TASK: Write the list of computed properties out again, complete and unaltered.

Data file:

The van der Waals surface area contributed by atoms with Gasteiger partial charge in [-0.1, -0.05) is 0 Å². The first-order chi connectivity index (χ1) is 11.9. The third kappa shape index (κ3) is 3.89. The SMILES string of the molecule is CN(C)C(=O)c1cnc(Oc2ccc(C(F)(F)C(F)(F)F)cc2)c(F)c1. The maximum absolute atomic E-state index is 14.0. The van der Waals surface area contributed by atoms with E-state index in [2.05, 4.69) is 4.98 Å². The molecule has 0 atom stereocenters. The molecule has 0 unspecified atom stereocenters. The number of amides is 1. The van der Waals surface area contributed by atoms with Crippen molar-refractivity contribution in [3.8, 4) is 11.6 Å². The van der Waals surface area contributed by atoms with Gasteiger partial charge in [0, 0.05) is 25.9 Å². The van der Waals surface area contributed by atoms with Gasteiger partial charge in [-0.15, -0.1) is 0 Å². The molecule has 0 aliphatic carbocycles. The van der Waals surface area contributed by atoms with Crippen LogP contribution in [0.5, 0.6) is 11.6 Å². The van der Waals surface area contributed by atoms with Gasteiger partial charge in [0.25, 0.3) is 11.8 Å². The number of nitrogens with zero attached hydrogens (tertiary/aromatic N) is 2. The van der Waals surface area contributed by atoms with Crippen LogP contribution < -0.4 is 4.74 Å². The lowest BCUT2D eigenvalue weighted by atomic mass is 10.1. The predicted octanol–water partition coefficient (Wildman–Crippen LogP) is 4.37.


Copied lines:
The van der Waals surface area contributed by atoms with Gasteiger partial charge in [-0.1, -0.05) is 0 Å². The first-order chi connectivity index (χ1) is 11.9. The third kappa shape index (κ3) is 3.89. The SMILES string of the molecule is CN(C)C(=O)c1cnc(Oc2ccc(C(F)(F)C(F)(F)F)cc2)c(F)c1. The maximum absolute atomic E-state index is 14.0. The van der Waals surface area contributed by atoms with E-state index in [2.05, 4.69) is 4.98 Å². The molecule has 0 atom stereocenters. The molecule has 0 unspecified atom stereocenters. The number of amides is 1. The van der Waals surface area contributed by atoms with Crippen molar-refractivity contribution in [3.8, 4) is 11.6 Å². The van der Waals surface area contributed by atoms with Gasteiger partial charge in [0, 0.05) is 25.9 Å². The van der Waals surface area contributed by atoms with Gasteiger partial charge in [-0.15, -0.1) is 0 Å². The molecule has 0 aliphatic carbocycles. The van der Waals surface area contributed by atoms with Crippen LogP contribution in [0.5, 0.6) is 11.6 Å². The van der Waals surface area contributed by atoms with Gasteiger partial charge in [0.25, 0.3) is 11.8 Å². The number of nitrogens with zero attached hydrogens (tertiary/aromatic N) is 2. The van der Waals surface area contributed by atoms with Crippen LogP contribution < -0.4 is 4.74 Å². The lowest BCUT2D eigenvalue weighted by atomic mass is 10.1. The predicted octanol–water partition coefficient (Wildman–Crippen LogP) is 4.37.